Nagarajan et al. (2016) used biocarbon as a renewable carbonaceous filler for engineering plastic composites. The mixing matrix was poly(trimethylene terephthalate) (PTT), polylactic acid (PLA), and terpolymer. Biocarbon filler was separated by particle size. The composite microstructure would be changed with the biocarbon particle size and aspect ratio (Nagarajan et al. 2016). Composites with a biocarbon particle size range of 20 to 75 μm were found to have more excellent blend component dispersion. Rheological measurements showed that biocarbon enhanced viscosity but conserved matrix shear-thinning (Nagarajan et al. 2016). The cited authors found that biocarbon with proper particle sizes and processing aids and conditions regulating morphology and crystallinity may yield composites with improved mechanical and thermal performance. Research by Snowdon et al. (2019) examined the impacts of talc and two sizes of biocarbon as fillers in a PLA bioplastic. Due to their high rigidity, the compression molded sheets demonstrated a higher than 69% decrease in abrasion compared to the clean PLA. Only talc, in contrast, has the barrier qualities that prevent both water and oxygen penetration, and biocarbon lacks the high aspect ratio required to create the necessary winding route for barrier enhancement (Snowdon et al. 2019). The char-like nature of the biocarbon-filled PLA bio-composites allowed them to outperform the clean PLA and talc variation; however they failed the horizontal burning test regarding flammability resistance (Snowdon et al. 2019). The presence of the biocarbon, which did not happen with the talc, caused the PLA chains to degrade, as seen by the rheology of the composites, which may also have led to the lower barrier and more excellent burn resistance from increased dripping (Snowdon et al. 2019).

As a result, this study aims to pyrolyze pine wood sawdust to produce a micro-nanocarbon. The adsorbent’s particle size was decreased during the ball milling process to increase surface area and promote porosity development. Analyzing the effectiveness of the rheological process makes it possible to investigate the synergistic impacts of micro-nano-adsorbent-reinforced PLA biocomposites. The properties of the prepared composites have also been investigated using several characterization tests, such as Scanning Electron Microscopy (SEM) with Energy Dispersive X-ray Spectroscopy (EDX), Differential Scanning Calorimetry (DSC), Thermogravimetric Analysis (TGA), mechanical tests, and hardness tests, by observing the crystallinity, morphological images, as well as the elemental composition and plasticity behavior of the composite. In-depth studies and comparisons are also conducted to verify the generated composites’ effectiveness compared to other outcomes.



The film-grade poly(lactic) acid (Product No. PLA4042D) was supplied by NatureWorks, USA. The pine sawdust was provided by Vyatka State University, Kirov, Russia. Ethanol brand «Extra» (National Standard of RF 55878-2013 Rectified hydrolytic technical ethyl alcohol. Specifications) was provided by Kirov BioChemical Plant Ltd, Russia.


Preparation of wood biomass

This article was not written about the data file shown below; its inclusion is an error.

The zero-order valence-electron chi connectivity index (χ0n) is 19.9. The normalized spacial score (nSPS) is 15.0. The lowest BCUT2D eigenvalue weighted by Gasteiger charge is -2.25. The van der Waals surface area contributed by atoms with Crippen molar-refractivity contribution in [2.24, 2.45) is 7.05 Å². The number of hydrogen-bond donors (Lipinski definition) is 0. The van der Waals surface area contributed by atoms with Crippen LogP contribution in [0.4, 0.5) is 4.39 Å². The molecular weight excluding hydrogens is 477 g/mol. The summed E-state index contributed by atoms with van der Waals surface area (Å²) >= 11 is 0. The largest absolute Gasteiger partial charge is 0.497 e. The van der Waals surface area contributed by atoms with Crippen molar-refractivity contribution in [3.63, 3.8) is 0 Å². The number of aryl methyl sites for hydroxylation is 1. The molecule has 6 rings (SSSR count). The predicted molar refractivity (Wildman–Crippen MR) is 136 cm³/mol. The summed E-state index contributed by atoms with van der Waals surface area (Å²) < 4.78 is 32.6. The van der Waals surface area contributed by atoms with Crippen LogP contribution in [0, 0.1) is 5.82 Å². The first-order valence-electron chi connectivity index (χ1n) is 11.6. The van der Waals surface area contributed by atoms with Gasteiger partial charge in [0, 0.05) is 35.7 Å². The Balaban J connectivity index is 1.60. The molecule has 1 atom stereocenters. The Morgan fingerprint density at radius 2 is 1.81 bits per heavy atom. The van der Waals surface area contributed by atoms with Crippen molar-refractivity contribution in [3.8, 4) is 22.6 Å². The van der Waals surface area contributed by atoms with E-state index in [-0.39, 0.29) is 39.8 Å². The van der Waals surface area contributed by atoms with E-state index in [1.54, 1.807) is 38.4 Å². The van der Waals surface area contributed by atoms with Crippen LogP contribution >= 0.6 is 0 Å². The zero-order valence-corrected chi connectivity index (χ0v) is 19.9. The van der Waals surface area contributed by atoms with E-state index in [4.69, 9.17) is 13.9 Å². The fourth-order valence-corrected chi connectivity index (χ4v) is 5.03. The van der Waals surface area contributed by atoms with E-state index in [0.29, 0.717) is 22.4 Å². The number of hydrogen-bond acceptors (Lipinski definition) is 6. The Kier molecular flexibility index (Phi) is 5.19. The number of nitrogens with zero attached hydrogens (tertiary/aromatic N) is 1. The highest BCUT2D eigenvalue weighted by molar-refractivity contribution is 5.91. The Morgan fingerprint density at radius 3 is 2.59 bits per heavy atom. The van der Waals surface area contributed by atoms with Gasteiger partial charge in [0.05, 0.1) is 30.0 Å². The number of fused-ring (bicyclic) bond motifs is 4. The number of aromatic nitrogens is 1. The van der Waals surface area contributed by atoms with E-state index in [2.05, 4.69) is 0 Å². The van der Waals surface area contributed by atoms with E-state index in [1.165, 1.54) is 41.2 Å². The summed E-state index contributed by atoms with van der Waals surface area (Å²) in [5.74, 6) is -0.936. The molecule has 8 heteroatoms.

The sawdust from pine trees was ground into fine particles using a Panasonic MX-AC 400 Mixer/Grinder (Panasonic Corporation, Kadoma, India). The sample was then sieved through a 900 μm sieve to get particles of the same micrometer size, and it was kept in a dry, room-temperature environment for later usage, as seen in Fig. 1.

Fig. 1. The sieved ground pine particles

Chemical activation of wood fine particles

0.05M of dilute acetic acid solution was used for chemical activation to ensure a suitable porosity level in the activated biocarbon. Figure 2 shows that the fine pine particle was immersed in the mixture and slowly stirred for one and a half hours. After activation, the sample was filtered and neutralized with distilled water before being dried in an oven (BF Avantgarde – Model BF 56 – BINDER Asia Pacific (Hong Kong) Ltd.) for 48 hours at 60 °C before carbonization. The sample was spread around the plate’s flat surface to ensure the heat was dispersed equally. Additionally, this gets rid of the unpredictable hotpots used for drying.

Fig. 2. The chemical activation process

Wood fine particle carbonization

Utilizing an LT Furnace (Control Therm Sdn. Bhd.), the carbonization process was carried out. As shown in Fig. 3, the dried treated wood particle was then put into a ceramic bowl, coated in aluminum foil, and covered in a layer of clay before carbonization to avoid sample oxidation. It was then put into the LT furnace to undergo carbonization. The temperature was escalated throughout the carbonization process from room temperature to 200 °C and subsequently to 400 °C with a heating rate of 10 °C/min. The temperature was maintained at 400 °C for an hour, so carbonization could occur. The furnace was cooled until it reached room temperature at a rate of 6.16 °C/min. The sample was placed in a furnace overnight and taken out the next day. The graph of the carbonization process’s time setting is shown in Fig. 4. The fine biocarbon was produced after the carbonization procedure, as illustrated in Fig. 5. To further decrease the size of fine biocarbon and aid the ball milling process, it was gathered and sieved using a 200 μm sieve.

Fig. 3. The fine wood particle was covered in clay to shield it from oxides

Fig. 4. Time setting for LT furnace

Fig. 5. The carbonization process of biocarbon is produced before the ball-milled process